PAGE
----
Chicago policeman sues estate of teen he fatally shot

Chicago Officer Sues Victim's Family, Claiming Trauma

NEW YORK, Feb 7 (Reuters) - A Chicago policeman who fatally shot a 19-year-old college student and accidentally killed a 55-year-old grandmother in the same incident has sued the teenager's estate, blaming him for prompting the shooting and causing the officer emotional distress.

Officer Robert Rialmo filed a countersuit on Friday against the estate of Quintonio LeGrier, a black college student, in state court in Chicago. The complaint accused LeGrier of attacking Rialmo with a baseball bat in late December, forcing him to use his gun to save his own life.

SEE ALSO: Oregon officer shot dead while serving warrant: police

One of the bullets passed through LeGrier's arm and struck his neighbor, Bettie Jones, in the chest in what police have described as an accident. Jones was also black. Rialmo is a white officer.

The shooting came during heightened tensions over the use of force by Chicago police against minorities. Protesters have called for Mayor Rahm Emanuel's resignation following several high-profile incidents, most notably a white police officer's fatal shooting of black teenager Laquan McDonald.

Look back at recent police brutality cases:

Shootings by police, police brutality
See Gallery
Chicago policeman sues estate of teen he fatally shot
Protesters hold placards against the killing of Alton Sterling and Philando Castile in Manhattan, New York, U.S., July 7, 2016. REUTERS/Bria Webb
People take part in a protest against the killings of Alton Sterling and Philando Castile during a march in New York July 7, 2016. REUTERS/Eduardo Munoz
NEW YORK, NY - DECEMBER 06: Demonstrators march through the streets protesting the Staten Island, New York grand jury's decision not to indict a police officer involved in the chokehold death of Eric Garner in July on December 6, 2014 in New York City. Protests are being staged nationwide after grand juries investigating the deaths of Michael Brown in Ferguson, Missouri and Eric Garner in New York failed to indict the police officers involved in both incidents. (Photo by Andrew Burton/Getty Images)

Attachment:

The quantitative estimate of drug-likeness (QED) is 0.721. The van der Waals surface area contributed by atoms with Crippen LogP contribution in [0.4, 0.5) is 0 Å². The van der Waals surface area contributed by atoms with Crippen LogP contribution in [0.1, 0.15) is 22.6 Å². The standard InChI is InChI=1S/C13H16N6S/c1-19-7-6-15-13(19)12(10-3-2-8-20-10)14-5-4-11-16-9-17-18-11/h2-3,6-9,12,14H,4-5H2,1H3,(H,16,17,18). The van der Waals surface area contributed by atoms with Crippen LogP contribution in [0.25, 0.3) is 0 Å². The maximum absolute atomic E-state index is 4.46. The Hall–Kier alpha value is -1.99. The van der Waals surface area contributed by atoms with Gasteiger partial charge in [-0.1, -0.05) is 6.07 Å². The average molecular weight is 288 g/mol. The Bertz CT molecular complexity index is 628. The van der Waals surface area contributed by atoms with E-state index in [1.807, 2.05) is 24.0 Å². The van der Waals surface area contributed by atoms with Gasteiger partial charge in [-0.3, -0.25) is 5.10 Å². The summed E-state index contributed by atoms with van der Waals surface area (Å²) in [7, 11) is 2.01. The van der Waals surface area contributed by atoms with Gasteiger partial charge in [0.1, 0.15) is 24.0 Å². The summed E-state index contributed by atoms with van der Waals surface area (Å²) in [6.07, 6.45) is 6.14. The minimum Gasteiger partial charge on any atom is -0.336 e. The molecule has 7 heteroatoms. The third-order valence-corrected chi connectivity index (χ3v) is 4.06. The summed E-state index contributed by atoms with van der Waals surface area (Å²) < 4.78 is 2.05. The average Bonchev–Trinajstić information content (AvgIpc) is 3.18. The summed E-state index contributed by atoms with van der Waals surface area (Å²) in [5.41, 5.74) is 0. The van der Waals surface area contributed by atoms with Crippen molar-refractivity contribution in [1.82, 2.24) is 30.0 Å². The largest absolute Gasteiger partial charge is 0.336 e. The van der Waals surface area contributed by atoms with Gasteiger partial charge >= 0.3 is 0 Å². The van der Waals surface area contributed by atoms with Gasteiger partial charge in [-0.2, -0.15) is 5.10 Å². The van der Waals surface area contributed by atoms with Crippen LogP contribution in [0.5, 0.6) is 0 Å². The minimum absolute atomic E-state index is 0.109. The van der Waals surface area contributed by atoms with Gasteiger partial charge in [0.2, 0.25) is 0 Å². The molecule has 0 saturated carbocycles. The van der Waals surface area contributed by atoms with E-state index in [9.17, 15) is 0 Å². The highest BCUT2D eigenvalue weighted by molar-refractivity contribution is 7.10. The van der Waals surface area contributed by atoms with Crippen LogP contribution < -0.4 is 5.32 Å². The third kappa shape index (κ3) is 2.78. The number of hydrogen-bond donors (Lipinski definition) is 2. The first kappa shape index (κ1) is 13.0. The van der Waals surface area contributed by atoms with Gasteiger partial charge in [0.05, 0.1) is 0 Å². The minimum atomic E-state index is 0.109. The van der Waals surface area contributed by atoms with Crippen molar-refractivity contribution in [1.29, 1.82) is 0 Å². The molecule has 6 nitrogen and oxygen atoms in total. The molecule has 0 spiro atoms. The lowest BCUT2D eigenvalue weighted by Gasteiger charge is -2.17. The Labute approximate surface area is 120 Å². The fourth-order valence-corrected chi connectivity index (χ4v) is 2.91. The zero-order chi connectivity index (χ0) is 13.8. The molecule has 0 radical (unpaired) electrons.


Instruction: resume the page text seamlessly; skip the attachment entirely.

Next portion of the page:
A protest sign showing and image of Ezell Ford as members of the 'Black Lives Matter' alliance stage protest outside the Los Angeles Mayor Eric Garcetti's home as they try to force him to fire LAPD Police Chief Charlie Beck, in Los Angeles, California on June 7, 2015. The alliance have renewed protests after a recent report from an LAPD watchdog determined that the August 11, 2014 officer-involved shooting death of 25-year-old Ezell Ford in South Central was justified. AFP PHOTO/ MARK RALSTON (Photo credit should read MARK RALSTON/AFP/Getty Images)

That killing, captured on video, led to first-degree murder charges against the officer, Jason Van Dyke.

The mayor ousted his police superintendent in response and called for improved training for police officers. The U.S. Department of Justice has opened a civil rights investigation into the department.

Rialmo's counterclaim came in response to a lawsuit filed by LeGrier's family. Jones' family has also filed a lawsuit against Rialmo over the shooting.

Those lawsuits offer very different accounts of the shooting. The LeGrier lawsuit alleges he posed no threat when Rialmo shot him, while the Jones lawsuit says Rialmo fired an indiscriminate "hail of bullets" in her general direction.

A lawyer for LeGrier's family did not immediately return a request for comment on Sunday. Joel Brodsky, a lawyer for Rialmo, said the officer was justified in firing his gun and blamed both LeGrier's and Jones' deaths on LeGrier's actions.

"Facts are a stubborn thing," Brodsky said, quoting U.S. founding father John Adams. "This whole horrible event was the result of Quintonio LeGrier trying to take my client's head off with an aluminum baseball bat."

More on
Cat gets doused with boiling water in viral video, man charged
10 deranged serial killers who were never caught
5 amazing archaeological discoveries preserved by nature

Read Full Story

Sign up for Breaking News by AOL to get the latest breaking news alerts and updates delivered straight to your inbox.

Subscribe to our other newsletters

Emails may offer personalized content or ads. Learn more. You may unsubscribe any time.